Monday, August 31, 2009

Honk, Honk, Goose! by April Pulley Sayre, as reviewed by Freaky

A fun addition to any elementary age classroom or library, Honk, Honk, Goose! follows a pair of Canadian geese as they meet, mate, and raise a family. Facts such as nest construction and incubation period are given subtly, while the onomotopoeia offered by daddy goose as he chases everyone and everything away make it a fun read-aloud.

The male here reminds me of a goose I once knew - even when he wasn't protecting a nest, he was constantly hissing and honking and trying to drive everyone off. Come on, I'm three inches long, how much of a threat can I pose?! By contrast, the mother goose quietly goes about the business of building her nest, laying her eggs, and tending her chicks. This contrast might make for interesting discussions with your children or students, about the different personalities and the different roles played by the adults in their lives.

The illustrations are fantastic. I am a big fan of cut paper collage, and Huy Voun Lee makes it look so vibrant but simple. It sure doesn't look that nice when I try it myself, but would be a fun extension activity for kids (and if you are doing it as part of a story time, you might want to provide extra materials for the parents!) The language is easy and reads like a story more than a nonfiction, but with enough facts at he end to make Yoda happy. A good addition to the home or classroom library. Order it here:

Saturday, August 29, 2009

My School in the Rain Forest, by Margriet Ruurs, as reviewed by Yoda and Freaky

Freaky: Hi guys! Yoda and I decided to write this review together, since he usually does nonfiction, and I usually do kids' books, and this is both.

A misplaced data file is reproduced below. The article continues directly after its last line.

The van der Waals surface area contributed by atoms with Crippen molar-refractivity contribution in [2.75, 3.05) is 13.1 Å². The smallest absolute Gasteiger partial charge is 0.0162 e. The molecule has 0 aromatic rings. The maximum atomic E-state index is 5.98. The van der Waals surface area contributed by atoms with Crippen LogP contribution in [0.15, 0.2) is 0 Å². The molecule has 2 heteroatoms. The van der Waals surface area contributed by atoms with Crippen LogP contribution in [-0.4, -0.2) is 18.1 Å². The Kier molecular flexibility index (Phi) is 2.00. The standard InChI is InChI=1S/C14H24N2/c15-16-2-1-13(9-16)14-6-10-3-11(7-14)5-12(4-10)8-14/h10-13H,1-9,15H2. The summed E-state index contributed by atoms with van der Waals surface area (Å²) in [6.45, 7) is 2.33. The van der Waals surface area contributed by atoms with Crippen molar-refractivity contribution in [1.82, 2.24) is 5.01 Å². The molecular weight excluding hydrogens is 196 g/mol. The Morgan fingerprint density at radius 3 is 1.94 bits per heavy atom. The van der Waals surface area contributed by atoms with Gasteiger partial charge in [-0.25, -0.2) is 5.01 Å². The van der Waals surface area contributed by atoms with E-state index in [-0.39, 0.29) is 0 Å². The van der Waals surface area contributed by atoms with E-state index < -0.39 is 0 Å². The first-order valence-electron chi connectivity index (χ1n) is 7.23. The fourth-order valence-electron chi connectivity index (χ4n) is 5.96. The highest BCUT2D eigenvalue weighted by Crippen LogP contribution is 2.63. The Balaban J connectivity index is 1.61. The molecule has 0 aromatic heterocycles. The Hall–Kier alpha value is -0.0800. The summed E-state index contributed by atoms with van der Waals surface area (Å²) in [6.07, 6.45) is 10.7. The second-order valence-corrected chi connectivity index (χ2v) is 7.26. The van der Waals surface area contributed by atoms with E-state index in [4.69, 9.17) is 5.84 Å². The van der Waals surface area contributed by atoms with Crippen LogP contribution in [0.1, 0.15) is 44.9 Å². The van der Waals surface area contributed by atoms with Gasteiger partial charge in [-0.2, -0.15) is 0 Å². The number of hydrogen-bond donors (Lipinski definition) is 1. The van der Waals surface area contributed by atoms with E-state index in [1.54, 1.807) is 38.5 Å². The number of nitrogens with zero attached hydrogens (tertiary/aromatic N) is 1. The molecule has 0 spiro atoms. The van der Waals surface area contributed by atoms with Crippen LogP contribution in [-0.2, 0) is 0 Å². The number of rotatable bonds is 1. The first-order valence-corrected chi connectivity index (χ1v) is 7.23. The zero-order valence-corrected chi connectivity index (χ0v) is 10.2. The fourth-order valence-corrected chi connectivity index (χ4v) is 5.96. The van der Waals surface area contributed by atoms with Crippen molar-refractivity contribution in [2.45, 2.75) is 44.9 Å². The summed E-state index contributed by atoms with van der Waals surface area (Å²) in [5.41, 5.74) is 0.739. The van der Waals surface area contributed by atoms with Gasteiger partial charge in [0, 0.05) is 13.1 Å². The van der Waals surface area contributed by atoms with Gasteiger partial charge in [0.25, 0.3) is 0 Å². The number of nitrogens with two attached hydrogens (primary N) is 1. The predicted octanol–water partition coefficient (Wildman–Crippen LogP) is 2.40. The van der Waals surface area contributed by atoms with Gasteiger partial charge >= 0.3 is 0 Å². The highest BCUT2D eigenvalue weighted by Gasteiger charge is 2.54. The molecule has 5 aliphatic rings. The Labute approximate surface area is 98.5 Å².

Yoda: To give both perspectives.

Freaky: Right. Whatever that means.

Yoda: We should mention that this book may be of interest to adults as well as children. Not for an in-depth study of any sort, but for some interesting general information.

Freaky: Definitely interesting! I had no idea there were so many different types of schools. I mean, I knew rules were different in other places, and subjects and so on, but a school on a giant raft? Way cool!

Yoda: Ah, yes, the floating schools in Cambodia. Was that your favorite one?

Freaky: No, but my favorite one does float. There's a ship that travels around the world giving people medical care, and a bunch of kids live on it with their parents, so they have a school right there on the ship.

Yoda: Do you think you would get tired of seeing your classmates all day, every day?

Freaky: Maybe. But, I'll bet I could find a place to be by myself if I needed to. Besides, they get to travel to different countries, AND they get to visit with sick kids who are staying in the hospital ward on the ship, and help them get better.